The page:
Chapter

Introduction

Robbie Davis-Floyd, Lesley Barclay, Betty-Anne Daviss and Jan Tritten

in Birth Models That Work

Published by University of California Press

Published in print April 2009 | ISBN: 9780520248632
Published online May 2012 | e-ISBN: 9780520943339 | DOI: http://dx.doi.org/10.1525/california/9780520248632.003.0001
Introduction

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Birth is one of the most powerful of all human experiences, yet it can also be one of the most disempowering. There are examples of societies and systems that provide women with true choice, where their desires and wishes and the normal physiology of labor and birth are honored, respected, and trusted. This chapter concerns those lighthouses and their role as beacons for those searching for philosophical and concrete ways to improve maternity care. It shows that good birth models work—they can combine the best of obstetrical care with the best of contemporary scientific research, ancient wisdom, basic common sense, and compassion to create systems of knowledge, skills, and practice which truly serve mothers, babies, and families. The chapter extrapolates the characteristics of models that do not work from the enormous body of literature written by epidemiologists, midwives, and social scientists which describes and critiques the scientific, humanistic, and economic deficiencies of contemporary obstetrics in dozens of countries.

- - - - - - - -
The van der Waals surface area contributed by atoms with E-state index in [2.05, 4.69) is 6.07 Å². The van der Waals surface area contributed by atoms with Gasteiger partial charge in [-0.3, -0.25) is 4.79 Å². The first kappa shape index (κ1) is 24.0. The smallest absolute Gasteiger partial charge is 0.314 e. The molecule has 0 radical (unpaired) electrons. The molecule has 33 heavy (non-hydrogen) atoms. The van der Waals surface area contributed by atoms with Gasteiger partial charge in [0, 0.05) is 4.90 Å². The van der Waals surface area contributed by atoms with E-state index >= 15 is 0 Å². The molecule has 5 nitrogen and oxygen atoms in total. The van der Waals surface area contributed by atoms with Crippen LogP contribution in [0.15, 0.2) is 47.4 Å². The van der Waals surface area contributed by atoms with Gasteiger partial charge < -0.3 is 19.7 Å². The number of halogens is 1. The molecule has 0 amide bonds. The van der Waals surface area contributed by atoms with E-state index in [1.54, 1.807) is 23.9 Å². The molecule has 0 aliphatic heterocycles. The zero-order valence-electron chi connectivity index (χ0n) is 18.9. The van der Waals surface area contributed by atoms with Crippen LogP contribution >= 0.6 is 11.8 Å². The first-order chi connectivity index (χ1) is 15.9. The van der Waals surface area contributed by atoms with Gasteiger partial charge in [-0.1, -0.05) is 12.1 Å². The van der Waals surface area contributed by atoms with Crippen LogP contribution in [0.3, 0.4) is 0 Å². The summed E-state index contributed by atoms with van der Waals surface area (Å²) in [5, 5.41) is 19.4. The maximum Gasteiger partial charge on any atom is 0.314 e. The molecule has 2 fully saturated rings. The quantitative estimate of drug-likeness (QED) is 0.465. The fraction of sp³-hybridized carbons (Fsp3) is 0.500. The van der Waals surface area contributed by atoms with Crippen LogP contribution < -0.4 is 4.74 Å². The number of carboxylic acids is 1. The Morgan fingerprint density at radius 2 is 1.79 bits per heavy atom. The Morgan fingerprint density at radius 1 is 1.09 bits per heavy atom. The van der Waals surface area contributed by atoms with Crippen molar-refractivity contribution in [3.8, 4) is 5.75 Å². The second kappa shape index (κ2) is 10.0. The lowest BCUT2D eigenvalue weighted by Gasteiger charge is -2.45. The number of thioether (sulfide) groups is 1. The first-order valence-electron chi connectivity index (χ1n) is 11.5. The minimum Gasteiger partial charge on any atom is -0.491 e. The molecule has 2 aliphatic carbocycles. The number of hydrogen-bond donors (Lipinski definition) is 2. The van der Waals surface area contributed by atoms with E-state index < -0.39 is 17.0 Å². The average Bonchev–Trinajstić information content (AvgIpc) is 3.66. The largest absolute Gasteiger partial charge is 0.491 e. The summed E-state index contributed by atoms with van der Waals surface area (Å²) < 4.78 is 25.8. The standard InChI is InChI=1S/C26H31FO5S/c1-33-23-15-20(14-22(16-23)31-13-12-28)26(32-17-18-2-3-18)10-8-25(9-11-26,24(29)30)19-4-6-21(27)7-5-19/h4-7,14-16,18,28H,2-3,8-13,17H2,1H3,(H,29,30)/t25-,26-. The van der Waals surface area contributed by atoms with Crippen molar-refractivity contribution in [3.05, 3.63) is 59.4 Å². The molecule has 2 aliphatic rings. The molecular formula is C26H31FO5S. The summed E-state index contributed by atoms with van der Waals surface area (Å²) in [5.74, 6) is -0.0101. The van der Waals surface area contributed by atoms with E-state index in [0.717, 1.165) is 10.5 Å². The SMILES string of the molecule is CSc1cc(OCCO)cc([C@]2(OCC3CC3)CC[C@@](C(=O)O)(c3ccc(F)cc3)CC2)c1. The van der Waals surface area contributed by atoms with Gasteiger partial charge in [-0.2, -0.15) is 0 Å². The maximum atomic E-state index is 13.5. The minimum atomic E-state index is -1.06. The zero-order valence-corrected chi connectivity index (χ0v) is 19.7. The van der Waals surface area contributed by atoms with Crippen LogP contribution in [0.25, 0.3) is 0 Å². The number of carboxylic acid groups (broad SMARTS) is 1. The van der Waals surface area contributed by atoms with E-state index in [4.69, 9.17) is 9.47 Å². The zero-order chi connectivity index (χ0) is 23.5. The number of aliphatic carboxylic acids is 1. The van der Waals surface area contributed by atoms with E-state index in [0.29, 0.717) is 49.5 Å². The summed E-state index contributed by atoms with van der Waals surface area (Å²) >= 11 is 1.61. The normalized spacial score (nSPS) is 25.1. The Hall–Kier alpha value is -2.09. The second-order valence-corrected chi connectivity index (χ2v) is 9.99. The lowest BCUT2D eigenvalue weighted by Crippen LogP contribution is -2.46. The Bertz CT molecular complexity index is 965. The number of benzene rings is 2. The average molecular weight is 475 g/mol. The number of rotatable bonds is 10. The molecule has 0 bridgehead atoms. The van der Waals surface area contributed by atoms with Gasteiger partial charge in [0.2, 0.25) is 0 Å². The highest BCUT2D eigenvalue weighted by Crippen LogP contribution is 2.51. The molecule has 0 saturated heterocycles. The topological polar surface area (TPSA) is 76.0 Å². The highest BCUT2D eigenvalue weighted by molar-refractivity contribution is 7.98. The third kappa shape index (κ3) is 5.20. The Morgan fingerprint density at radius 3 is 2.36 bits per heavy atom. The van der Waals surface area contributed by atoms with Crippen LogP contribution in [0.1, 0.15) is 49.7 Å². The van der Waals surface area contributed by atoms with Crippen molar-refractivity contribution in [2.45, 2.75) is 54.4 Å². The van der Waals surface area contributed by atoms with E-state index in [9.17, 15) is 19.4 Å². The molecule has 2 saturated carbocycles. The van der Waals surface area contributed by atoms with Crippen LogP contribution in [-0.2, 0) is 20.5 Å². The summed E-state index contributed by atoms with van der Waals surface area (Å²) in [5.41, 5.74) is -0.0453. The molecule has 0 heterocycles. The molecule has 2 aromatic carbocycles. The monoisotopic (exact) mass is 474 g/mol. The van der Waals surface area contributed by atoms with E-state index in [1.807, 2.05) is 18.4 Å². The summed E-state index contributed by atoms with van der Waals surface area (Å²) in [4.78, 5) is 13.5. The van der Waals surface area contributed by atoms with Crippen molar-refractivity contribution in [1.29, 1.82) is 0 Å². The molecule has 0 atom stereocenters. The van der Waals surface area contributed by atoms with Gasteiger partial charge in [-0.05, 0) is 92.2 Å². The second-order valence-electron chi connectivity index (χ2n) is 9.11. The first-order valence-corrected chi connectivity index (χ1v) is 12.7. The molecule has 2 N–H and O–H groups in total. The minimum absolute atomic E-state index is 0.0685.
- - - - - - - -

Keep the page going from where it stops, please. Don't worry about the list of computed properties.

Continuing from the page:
Keywords: birth models; societies; maternity care; scientific research; women

Chapter.  11682 words. 

Subjects: Medical Anthropology

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